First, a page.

At the moment it is pouring with rain here almost constantly, and everyone keeps saying to me “Oh, it must feel just like home for you!” and I have to restrain myself from beating them over the head with precipitation charts for the UK, because we have had more rain over the past two weeks than London gets in a year, and no matter how bad it gets at home, I rarely actually have to paddle to work. Having said that, the sun has just this minute come out and it appears to be attempting a reasonable approximation of warmth. I am heading out to the hills for a second round of hiking tomorrow, so fingers crossed the weather holds.
The mountains outside Tashkent really are beautiful – not as vast or evocative as the Tien Shan and Pamir ranges in nearby Kyrgyzstan and Tajikistan, but to someone like me coming from such a terminally flat land as England, they are entirely satisfactory for my needs in that they are agreeably pointy and have snow on top, as everyone knows all proper mountains should. The foothills where we were hiking were green and gorgeous, and full of things which were about to turn into wild tulips (although apparently you have precious little chance of actually seeing said tulips, as locals harvest them as soon as they bloom and sell them in the towns). Still, there was a nice line in blossoming fruit trees, scenic donkeys and pretty (if somewhat brown) waterfalls, and our group (which was quite an odd bunch – the hiking club was set up by German diplomats, so the party contained two ambassadors, and of the rest only I and a few Austrian tourists had no connection to any embassy) was gregarious and not too speedy, so I’m looking forward to tomorrow. With any luck we might be able to find ourselves at least one tulip.
From the sublime to the ridiculous (or possibly vice versa), I feel that I can’t leave it any longer before waxing lyrical about the joys of the Tashkent metro. This, and not the TV tower, is the real highlight of Tashkent, but sadly photos are very much forbidden (enforced by the slightly disconcerting number of police hanging around in every train and station) and for some reason no one seems to have thought that postcards of the public transport system might sell. I love it all, from its severely square blue trains with fake-leather seats which I am suspicious may actually be made out of cardboard to the clocks at each station which count down the time since the last train left, and don’t go above 9.59, but just stay frozen, refusing to admit to the possibility that such a well-regulated mass transit system could result in trains running more than ten minutes apart. Each ride costs 400 sum (about 20p) for which you obtain a blue plastic token which you solemnly insert in a ticket barrier with no actual gates, and descend down flights upon flights of polished marble stairs (which, as I have mentioned, are more likely than not to have been recently washed and thus thoroughly lethal unless you pay close attention), through huge metal blast gates (the stations were originally built to double as nuclear shelters, and the gates are clearly occasionally used, leaving you not entirely sure if you’re ever going to make it back out again) and onto the vast platform, inevitably about 15 or 20 m longer than it needs to be and with one, solitary bench, usually monopolized by somebody’s shopping.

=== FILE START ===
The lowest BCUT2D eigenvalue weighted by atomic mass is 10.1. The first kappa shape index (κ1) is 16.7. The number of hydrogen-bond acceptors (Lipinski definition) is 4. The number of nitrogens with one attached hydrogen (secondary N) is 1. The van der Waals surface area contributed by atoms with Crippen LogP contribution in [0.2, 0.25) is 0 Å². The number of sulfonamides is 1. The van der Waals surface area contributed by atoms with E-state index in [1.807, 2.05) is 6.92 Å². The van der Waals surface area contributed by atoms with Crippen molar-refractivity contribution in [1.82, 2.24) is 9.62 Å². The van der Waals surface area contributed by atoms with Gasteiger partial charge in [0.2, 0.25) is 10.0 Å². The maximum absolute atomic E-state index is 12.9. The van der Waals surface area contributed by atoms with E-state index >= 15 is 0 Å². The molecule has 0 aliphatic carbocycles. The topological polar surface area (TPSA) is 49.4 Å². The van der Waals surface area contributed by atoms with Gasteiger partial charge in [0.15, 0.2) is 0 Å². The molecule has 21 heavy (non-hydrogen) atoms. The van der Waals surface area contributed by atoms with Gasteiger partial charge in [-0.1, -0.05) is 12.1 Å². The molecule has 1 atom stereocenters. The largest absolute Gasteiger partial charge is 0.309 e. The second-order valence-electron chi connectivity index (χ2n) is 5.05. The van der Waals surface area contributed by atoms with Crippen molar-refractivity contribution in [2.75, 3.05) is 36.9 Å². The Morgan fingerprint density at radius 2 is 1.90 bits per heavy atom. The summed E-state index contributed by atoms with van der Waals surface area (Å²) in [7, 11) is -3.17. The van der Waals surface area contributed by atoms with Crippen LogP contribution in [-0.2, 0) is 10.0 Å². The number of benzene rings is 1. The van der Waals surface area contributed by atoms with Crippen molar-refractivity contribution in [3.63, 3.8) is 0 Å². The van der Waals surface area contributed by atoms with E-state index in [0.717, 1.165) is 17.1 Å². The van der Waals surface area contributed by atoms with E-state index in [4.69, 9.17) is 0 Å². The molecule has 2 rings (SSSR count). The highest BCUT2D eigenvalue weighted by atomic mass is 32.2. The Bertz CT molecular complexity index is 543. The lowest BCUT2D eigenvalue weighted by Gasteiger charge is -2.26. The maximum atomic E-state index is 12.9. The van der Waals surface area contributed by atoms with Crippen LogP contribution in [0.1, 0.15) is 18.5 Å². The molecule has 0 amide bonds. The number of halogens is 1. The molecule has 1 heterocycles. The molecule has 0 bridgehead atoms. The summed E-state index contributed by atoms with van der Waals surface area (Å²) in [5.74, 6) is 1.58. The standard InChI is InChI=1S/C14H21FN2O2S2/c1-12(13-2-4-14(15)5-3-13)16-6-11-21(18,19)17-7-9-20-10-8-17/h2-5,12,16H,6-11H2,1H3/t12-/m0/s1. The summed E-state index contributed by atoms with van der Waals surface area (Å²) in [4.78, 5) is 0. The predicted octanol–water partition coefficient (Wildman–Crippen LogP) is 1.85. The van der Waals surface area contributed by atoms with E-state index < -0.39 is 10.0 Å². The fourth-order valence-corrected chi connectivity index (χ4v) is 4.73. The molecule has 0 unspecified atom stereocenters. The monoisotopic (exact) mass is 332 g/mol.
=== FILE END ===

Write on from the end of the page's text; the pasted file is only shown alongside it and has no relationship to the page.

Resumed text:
This is OK though, because it gives you a chance to wander around and gawk at the décor which varies hugely in scale, lavishness and taste and comprehensively puts every single tube station entirely in the shade. My local is Kosmonavtlar, a gloomy, navy-blue temple to the heroes of the skies decorated with what was doubtless in 1978 super-futuristic crazy glasswork on the columns, and huge circular portraits of the Soviet cosmonauts plus, in a nod to a local celebrity, Ulug Bek, an astronomer grandson of Timur who ruled parts of Uzbekistan in the fifteenth century. Others stations sport scenes from the works of the authors they are commemorating (the Tashkent metro has a decidedly literary bent), or in case of failure of imagination, just compete to outdo each other in the sheer weirdness and extravagance of their lighting units. Until I learned their names, I distinguished the stops on the way to work by their different designs of chandelier. The trains themselves are somewhat rickety (although no more so than the best the Northern line has to offer) but never (touch wood touch wood) appear to break down or mysteriously pause for half an hour while “waiting for a vacant platform” or similar. My one criticism would be the unnecessary preponderance of exits that most stations have – interchange stations have two names and at least eight exits; consequently, a considerable proportion of my free time is spent waiting for people at the wrong metro entrance, but even this means that the odd miraculous occasion on which we both end up at the correct spot becomes that much more special. In short, I feel that London transport is wasting its time upgrading the track and refurbishing platforms to make the tubes run faster – clearly all a metro system needs to make it work is a generous sprinkling of chandeliers.
…and the fact that I’ve just written this much about the metro probably means I should get out more, so I’m going outside to make the most of the break in the weather and not think about transportation or phrasal verbs at all.